Q: So far this season, Nate seems to be feeling disregarded, and not afforded the respect he thinks he deserves.
A: What’s interesting now is this is a character who still has the same demons and insecurities, but he’s now got this position of power. But he’s struggling because he’s still awkward. We’re about to find out — and this isn’t really a spoiler — that it is connected to the relationship with his dad, in that he’s never been able to please him. So I think Nate is quite an embittered soul, sadly. We are going to see him spiral a bit, but I won’t give anything more away.
Q: When I interviewed the creators last month, they seemed very interested in things like social media and the thirst for attention and how it can bring out the worst in people. To what extent will that shape Nate’s story?
A: That absolutely resonates, the rise of social media and how it affects anyone in the public eye and how they act. One thing Jason did say is that just through his experience on “Saturday Night Live,” you can see a change in people. When they first start out, they’re really hungry and loving it and being really creative. But there is a tipping point when they get a little recognition, when it starts to go to people’s heads. Not everyone, but some people — things can take a slightly different turn. So I think Nate’s story is absolutely based on a truth.
Q: Is any of that playing out in your own life now that you’re getting recognized for “Ted Lasso”?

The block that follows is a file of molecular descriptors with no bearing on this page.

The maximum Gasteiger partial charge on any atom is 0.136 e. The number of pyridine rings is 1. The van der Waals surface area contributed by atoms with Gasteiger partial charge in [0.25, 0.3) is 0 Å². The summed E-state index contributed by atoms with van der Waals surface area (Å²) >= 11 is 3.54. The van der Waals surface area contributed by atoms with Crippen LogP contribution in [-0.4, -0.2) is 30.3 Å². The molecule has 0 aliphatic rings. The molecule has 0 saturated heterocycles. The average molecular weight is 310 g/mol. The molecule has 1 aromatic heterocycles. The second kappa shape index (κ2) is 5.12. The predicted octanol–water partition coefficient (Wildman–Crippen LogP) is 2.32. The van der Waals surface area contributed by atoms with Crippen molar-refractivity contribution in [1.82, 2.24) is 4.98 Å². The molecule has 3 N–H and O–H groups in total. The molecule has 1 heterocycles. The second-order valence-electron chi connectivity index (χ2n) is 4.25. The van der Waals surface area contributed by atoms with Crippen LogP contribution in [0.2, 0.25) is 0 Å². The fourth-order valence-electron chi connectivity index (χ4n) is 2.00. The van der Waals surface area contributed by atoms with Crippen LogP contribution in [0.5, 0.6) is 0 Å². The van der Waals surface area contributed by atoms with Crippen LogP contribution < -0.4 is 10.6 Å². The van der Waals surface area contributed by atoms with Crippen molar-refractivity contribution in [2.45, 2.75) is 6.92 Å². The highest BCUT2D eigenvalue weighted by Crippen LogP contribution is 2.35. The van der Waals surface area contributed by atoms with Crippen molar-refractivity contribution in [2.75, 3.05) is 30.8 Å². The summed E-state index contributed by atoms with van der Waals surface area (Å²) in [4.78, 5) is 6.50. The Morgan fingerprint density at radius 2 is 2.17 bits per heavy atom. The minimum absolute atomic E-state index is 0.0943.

A: [Laughs.] I hope not. It’s a weird old thing though, especially because I actually live in Richmond, where the show is set. I go jogging over Richmond green and people are like, “Nate the Great! Nate the Great!” I’m a little nervous now because of Season 2, and particularly the way Season 2 ends — I hope there won’t be an aftermath to that. We’ll see how it pans out.
Q: Nate has proved himself a cagey coach, but I read that you don’t really care about soccer. Are you more of a fan now that you’ve shot a couple of seasons of this show?
A: Sadly I’m not. I’ve got a newfound respect for the sport — I just wish I could be a little bit more enthused about it. I was brought up in a football household, and I’d get taken to matches, but I just couldn’t delight in it in the way my friends and family could. The guys on the show who are big soccer fans — some of the stadiums that we got to shoot in, they’re just like, “This is incredible!” I try and engage with that enthusiasm for it, but I am faking it, absolutely.
When it comes to acting, particularly when I’m talking tactics, there were scenes when I had to ask Brendan, “Is this a noun or a verb?” Because I literally don’t know what I’m referring to.
Q: Who else on the show is faking it?
A: Brett, who plays angry Roy Kent — particularly in Season 1 until the mask slipped — I mean, Brett is an absolute sweetheart. We started doing the London comedy circuit around the same time, and so we’ve gigged together a lot. Phil Dunster is so different to Jamie Tartt — really nice, not posh, just a real gentleman. Maybe apart from Phil, actually, everyone’s got an element of their character in them. I can sometimes lack a bit of confidence, or I’m happy to just sit back and not be too vocal.
Q: You performed as a magician when you were young but ended up pursuing a Ph.D. in geophysics at Cambridge. What is the overlap between geophysics, magic and comedy?
A: I think everyone’s trying to find the missing link. Magic and performing, obviously — I had that performing bug since I was kid. But geophysics? I was all lined up to go work for an oil company, and then I just got bitten by the comedy bug and thought, this is just far more entertaining than drilling for oil.
Q: Your greatest trick was going from a Ph.D. program to an Apple TV program.
A: No one saw that coming. I certainly wouldn’t recommend that people do a Ph.D. in geophysics to become an actor. I think that’s probably the long way round.